With the Supreme Court of India enforcing a ban on all types of sun control films on vehicles in India, car owners are queuing up in front of Auto accessory shops for sun film removal. Most of the service people charge something like Rs. 250/- to 500/- just to remove the sun film and the worst case is that you have to be in a long queue to get this simple service done. Another issue is that many of them don’t even have the patience to clean things up properly as the demand is high for their services.

Removing the sun film from your car windows is not as complicated as you think. Definitely, it cannot be as bad as installing sun films or tints. After some careful thinking I thought of doing it myself on my car and it turned to be an easier task which I did in under 15 minutes and saved me 500 bucks. And the best thing, of course, was the cleanest possible job because you are working on your own baby!

How to Remove Sun Film from Cars?

I took the help of my son Aditya and shot this video of how exactly you can remove car window tints or solar films? Well, I am talking about the ‘Indian’ way of doing it as there are simpler and neater ways (Steaming etc) of doing it if you happen to be abroad.

So here’s the video. Please go through it and let me know how your sun film removal experiment go.

Additional Tips

If you have installed some high end brands like 3M sun film, I must say that your life is a lot easier as hardly any glue stains remain after pulling out the film. If you use brands like Garware or even cheaper local brands, perhaps you may have a lot more to clean up of the residual glue stains.

Also, if you leave your car under hot sun for more than an hour, the sun film peeling process gets a lot easier.

Be very careful with the back light glass (i.e. the rear windshield) of your car. You don’t want to damage the defogger lines of your car by scraping them too hard.

In any case, all that you need to do sun control film removal are the following:

  1. Paint scraper (thin) – You will get it in paint shops and it costs Rs.5 per blade
  2. A spray bottle or old/used liquid soap dispenser
  3. 5 to 10 ml of regular liquid dish wash detergent
  4. A craft knife or razor blade

So how exactly do we do it? Please watch the video on my Youtube channel.

Some Common Funny Scenes on Indian roads

The automobile industry in India has gone through a very rapid growth over the past twenty years or so. However, as we all know, the road infrastructure hasn’t quite complemented that kind of growth yet and so is our great driving culture. Our vehicles, driving sense, size of the population and the available infrastructure is a super combo that often offer us some lighter moments on our roads. Also, you can see so many ‘innovations’ and ‘improvisations’ that is specific to some of our vehicles and vehicle models that are found only in India. This post is about some of those funny and peculiar scenes on Indian roads.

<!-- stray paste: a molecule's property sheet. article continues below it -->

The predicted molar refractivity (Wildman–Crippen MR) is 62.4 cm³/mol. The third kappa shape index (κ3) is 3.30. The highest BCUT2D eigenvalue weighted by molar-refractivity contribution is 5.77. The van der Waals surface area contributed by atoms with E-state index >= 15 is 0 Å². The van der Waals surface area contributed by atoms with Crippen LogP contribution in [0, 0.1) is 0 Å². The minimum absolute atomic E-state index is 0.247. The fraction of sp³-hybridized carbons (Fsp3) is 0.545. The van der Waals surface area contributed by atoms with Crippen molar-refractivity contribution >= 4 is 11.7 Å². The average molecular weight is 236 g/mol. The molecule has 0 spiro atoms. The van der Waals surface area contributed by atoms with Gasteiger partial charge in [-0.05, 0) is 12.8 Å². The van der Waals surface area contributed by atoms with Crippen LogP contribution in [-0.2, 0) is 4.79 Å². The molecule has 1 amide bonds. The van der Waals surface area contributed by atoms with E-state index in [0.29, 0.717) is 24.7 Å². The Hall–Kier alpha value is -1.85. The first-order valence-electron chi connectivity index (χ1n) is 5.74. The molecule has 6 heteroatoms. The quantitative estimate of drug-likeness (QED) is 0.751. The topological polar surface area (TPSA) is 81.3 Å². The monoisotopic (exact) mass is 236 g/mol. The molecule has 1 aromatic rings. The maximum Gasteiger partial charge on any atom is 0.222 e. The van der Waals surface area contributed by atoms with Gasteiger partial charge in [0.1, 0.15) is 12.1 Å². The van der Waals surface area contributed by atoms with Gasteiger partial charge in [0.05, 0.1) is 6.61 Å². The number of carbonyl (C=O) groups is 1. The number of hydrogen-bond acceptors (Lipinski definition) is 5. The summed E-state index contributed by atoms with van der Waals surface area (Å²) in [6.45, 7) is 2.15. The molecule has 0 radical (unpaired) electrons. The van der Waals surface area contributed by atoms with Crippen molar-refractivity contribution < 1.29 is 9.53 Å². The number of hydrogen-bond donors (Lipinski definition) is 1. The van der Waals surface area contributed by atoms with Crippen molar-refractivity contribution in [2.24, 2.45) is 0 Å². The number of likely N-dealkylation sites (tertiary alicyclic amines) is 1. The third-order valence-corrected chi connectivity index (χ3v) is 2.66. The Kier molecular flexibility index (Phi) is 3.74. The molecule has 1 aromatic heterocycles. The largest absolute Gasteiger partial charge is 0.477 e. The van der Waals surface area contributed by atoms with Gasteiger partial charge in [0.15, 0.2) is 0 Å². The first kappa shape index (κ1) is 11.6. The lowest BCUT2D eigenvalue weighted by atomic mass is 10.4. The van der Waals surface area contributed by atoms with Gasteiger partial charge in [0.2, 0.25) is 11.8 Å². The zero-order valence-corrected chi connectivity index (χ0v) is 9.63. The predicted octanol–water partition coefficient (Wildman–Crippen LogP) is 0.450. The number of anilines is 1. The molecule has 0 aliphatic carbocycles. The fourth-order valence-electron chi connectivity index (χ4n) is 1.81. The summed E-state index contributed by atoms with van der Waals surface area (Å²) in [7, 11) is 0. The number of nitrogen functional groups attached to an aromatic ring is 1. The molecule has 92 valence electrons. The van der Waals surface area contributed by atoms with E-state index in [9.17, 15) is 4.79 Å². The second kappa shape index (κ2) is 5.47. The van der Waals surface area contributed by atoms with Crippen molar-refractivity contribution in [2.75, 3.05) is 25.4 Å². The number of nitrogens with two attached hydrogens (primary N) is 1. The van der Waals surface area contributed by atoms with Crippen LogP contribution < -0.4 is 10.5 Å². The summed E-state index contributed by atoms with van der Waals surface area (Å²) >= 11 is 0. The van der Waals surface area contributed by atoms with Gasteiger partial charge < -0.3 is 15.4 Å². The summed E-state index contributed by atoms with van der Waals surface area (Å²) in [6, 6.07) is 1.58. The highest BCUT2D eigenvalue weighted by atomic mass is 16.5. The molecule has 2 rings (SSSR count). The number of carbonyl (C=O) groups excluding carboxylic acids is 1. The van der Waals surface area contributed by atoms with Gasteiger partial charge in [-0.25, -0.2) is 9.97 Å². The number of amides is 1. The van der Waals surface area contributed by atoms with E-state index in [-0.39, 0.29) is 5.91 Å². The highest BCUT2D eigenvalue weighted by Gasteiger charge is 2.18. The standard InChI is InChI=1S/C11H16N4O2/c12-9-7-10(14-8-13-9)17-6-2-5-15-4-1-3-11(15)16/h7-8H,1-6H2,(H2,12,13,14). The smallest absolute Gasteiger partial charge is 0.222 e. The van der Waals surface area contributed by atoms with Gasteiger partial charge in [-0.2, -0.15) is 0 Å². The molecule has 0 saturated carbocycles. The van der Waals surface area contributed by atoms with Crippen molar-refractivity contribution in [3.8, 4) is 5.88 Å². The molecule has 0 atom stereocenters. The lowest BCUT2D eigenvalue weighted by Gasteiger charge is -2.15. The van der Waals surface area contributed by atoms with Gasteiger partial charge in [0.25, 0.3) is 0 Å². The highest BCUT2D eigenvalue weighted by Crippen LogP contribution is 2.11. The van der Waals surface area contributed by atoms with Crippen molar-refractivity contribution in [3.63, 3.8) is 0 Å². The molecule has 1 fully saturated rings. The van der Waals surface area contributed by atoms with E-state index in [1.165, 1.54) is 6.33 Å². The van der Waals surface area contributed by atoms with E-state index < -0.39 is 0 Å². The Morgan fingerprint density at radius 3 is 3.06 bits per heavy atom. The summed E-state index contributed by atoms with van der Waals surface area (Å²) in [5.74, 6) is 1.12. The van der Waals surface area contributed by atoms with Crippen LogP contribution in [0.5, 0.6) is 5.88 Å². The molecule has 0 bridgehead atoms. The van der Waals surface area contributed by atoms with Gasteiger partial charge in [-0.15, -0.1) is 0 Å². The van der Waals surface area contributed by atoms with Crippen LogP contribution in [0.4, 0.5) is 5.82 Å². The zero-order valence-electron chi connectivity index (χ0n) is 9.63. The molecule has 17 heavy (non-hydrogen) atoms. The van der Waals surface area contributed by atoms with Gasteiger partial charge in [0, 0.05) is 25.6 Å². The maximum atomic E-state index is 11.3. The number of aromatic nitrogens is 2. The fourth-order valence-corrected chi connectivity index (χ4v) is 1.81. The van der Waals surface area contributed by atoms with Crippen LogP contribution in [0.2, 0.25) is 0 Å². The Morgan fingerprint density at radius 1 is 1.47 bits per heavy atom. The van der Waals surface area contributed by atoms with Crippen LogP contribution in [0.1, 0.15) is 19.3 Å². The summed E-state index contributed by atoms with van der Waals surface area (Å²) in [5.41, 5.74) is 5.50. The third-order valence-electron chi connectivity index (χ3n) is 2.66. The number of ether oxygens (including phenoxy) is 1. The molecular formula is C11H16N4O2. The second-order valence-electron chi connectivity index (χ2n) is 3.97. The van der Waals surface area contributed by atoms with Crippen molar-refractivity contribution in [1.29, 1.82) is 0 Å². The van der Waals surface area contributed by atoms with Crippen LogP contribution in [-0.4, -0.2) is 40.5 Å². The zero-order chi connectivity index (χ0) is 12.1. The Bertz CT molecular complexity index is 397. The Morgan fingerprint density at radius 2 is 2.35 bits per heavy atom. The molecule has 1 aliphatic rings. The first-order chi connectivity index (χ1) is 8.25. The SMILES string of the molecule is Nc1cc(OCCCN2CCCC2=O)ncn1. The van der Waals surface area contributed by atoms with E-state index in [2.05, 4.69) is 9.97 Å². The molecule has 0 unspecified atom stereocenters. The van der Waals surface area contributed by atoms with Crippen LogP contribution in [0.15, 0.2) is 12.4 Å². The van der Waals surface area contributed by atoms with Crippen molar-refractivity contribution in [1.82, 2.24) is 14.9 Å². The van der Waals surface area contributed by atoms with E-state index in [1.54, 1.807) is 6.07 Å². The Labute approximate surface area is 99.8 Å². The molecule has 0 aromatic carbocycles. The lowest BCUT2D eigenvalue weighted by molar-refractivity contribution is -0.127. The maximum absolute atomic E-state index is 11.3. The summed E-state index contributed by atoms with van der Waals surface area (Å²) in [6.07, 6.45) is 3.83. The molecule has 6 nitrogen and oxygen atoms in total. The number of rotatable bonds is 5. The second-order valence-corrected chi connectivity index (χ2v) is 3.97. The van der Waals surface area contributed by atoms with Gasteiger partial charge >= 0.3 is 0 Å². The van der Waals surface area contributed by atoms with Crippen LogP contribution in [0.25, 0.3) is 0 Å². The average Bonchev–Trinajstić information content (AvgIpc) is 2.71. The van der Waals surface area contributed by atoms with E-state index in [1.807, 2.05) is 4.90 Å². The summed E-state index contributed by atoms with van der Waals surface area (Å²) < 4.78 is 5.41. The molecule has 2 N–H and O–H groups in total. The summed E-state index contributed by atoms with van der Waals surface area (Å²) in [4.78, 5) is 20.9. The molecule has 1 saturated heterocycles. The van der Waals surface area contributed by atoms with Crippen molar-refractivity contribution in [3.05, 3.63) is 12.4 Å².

sound-ok-horn horn-ok-please

On and inside vehicles

We Indians are very particular about protecting our belongings from dust an pollution. Inside many homes, you can see the TVs and washers protected with plastic covers and even the couches and dining tables topped with a layer of sari or plastic sheet to prevent it from getting dirty. The case is much the same with many people when it comes to taking care of their cars. Some of them never ever remove the plastic covers on their car seats that’s used during shipping & transportation of the new vehicle. Some even keep it for 3-4 years or until the next resale of their cars. Well, you have to get the priorities very clear here. Keeping the car seat dust free (read resale value) is far more important than getting own backside hot by the plastic cover or even transferring the dust and dirt from plastic cover to your bum.

Talking about the vehicle interiors, the dashboard area of most Indian cars is a mini temple. In the best case, you may only see an idol there but sometimes it’s an array of idols immersed in fresh flower garlands that’s changed every day, various other decorations like colorful electric lamps and even lit incense sticks. Again, the priority is not fire safety but bribing the god to get a good day on the road. This is particularly the case with taxi drivers many of whom forget the god, goodwill and well being of other people on road the moment they are off to their working day. Any road is a highway for them.

Now, if the taxi happens to be an old Amby (Hindustan Ambassador), the dashboard there in is like a wall with the left side of the wall shelf (supposedly glove box) mostly open without any shutters. You can see dirty towels, a piece of mirror, incense sticks, comb etc there – basically all that it takes for the driver to survive for a day. The towels have varying uses – from wiping their sweat to clean the cars and cleaning the windshield from outside by occasionally extending their hands out. This is mandatory on rainy days as the worn out 5″ wiper blades don’t do their job. And even if they do, they invariably do this periodic activity.

Well, if the white Ambassador is owned by an Indian politician or bureaucrat who’s a chauffeur, then you can see a lot of white Turkish towels that’s used to cover the seats. Again, the car seat cover doesn’t seem to be good enough to do its job.

I almost forgot about those hanging dolls from the inside rear view mirror – This is something that you can get to see in India alone or in cars owned by Indians abroad. However, very often I found this part interesting because mostly you can even predict the owner’s nativity and culture just by looking at it.